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Emissions of Forest Floor and Mineral Soil Carbon, Nitrogen and Mercury Pools and Relationships with Fire Severity for the Pagami Creek Fire in the Boreal Forest of Northern Minnesota
Forest fires cause large emissions of carbon (C), nitrogen (N) and mercury (Hg) to the atmosphere and thus have important implications for global warming (e.g. via CO2 and N2O emissions), anthropogenic fertilization of natural ecosystems (e.g. via N deposition), and bioaccumulation of harmful metals in aquatic and terrestrial systems (e.g. via Hg deposition). Research indicates that fires are becoming more severe over much of North America thus increasing element emissions during fire. However, there has been little research relating forest floor and mineral soil losses of C, N and Hg to on-the-ground indices of fire severity that enable scaling up those losses for larger scale accounting of fire-level emissions. We investigated the relationships between forest floor and mineral soil elemental pools across a range of soil-level fire severities following the 2011 Pagami Creek wildfire in northern Minnesota, USA. We were able to statistically differentiate losses of forest floor C, N and Hg among a five class soil-level fire severity classification system. Regression relationships using soil fire severity class were able to predict remaining forest floor C, N and Hg pools with 82%-96% confidence. We correlated NASA Airborne Visible and Infrared Imaging Spectrometer-Classic imagery to ground-based plot scale estimates of soil fire severity to upscale emissions of C, N, and Hg to the fire-level. We estimate that 468,000 Mg C, 11,000 Mg of N and over 122 g of Hg were emitted from the forest floor during the burning of the 28,310 ha upland area of the Pagami Creek fire.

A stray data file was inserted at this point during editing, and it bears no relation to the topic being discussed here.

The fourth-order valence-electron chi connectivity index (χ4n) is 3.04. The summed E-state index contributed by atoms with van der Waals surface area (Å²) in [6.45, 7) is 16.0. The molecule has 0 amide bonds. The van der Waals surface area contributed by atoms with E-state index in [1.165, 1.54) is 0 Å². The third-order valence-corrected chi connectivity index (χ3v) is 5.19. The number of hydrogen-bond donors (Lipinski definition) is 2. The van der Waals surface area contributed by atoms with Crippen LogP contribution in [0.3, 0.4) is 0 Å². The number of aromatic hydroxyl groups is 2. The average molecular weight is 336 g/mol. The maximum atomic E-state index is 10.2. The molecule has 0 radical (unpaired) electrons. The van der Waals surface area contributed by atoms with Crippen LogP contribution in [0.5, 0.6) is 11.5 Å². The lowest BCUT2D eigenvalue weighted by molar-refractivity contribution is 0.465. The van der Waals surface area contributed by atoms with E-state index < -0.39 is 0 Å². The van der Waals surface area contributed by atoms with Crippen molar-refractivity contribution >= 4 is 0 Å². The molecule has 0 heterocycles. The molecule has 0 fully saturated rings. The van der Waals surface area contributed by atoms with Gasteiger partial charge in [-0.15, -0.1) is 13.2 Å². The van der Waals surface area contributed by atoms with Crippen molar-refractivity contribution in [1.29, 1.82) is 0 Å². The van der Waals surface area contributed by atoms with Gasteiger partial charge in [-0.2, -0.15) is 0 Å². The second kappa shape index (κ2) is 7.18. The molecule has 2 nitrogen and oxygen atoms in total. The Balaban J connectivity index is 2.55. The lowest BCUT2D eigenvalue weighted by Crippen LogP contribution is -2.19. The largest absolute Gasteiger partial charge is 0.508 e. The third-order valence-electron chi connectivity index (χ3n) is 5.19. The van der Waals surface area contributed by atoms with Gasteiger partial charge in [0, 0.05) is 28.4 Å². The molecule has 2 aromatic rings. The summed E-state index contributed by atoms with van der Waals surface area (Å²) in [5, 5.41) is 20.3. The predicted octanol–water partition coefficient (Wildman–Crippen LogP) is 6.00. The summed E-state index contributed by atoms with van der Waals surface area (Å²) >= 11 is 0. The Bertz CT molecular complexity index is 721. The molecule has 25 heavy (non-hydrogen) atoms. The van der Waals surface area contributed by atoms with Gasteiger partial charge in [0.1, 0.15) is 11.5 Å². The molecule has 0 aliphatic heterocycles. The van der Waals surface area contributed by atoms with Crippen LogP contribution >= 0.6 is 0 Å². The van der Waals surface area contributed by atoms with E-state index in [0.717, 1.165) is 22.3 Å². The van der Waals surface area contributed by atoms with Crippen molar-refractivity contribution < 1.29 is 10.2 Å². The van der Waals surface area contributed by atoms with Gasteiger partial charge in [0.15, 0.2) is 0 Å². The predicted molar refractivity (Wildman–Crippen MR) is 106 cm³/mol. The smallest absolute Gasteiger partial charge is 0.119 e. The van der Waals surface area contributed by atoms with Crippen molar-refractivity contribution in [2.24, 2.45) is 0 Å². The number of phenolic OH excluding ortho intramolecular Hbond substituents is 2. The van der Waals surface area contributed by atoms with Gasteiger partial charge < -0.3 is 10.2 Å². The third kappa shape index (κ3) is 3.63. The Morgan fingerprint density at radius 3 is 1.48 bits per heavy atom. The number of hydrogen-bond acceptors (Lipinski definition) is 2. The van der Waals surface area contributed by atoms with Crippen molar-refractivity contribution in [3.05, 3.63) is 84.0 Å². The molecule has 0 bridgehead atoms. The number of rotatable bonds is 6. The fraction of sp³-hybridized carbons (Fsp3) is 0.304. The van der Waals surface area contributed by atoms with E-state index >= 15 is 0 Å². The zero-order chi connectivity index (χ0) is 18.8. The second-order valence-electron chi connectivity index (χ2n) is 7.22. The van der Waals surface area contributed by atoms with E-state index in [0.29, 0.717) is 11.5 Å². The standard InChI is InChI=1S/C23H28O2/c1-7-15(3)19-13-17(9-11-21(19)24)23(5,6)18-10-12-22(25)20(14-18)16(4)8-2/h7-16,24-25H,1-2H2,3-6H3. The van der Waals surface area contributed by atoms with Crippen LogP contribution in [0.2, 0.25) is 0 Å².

WF16128 Accepted 17 February 2017
© CSIRO 2017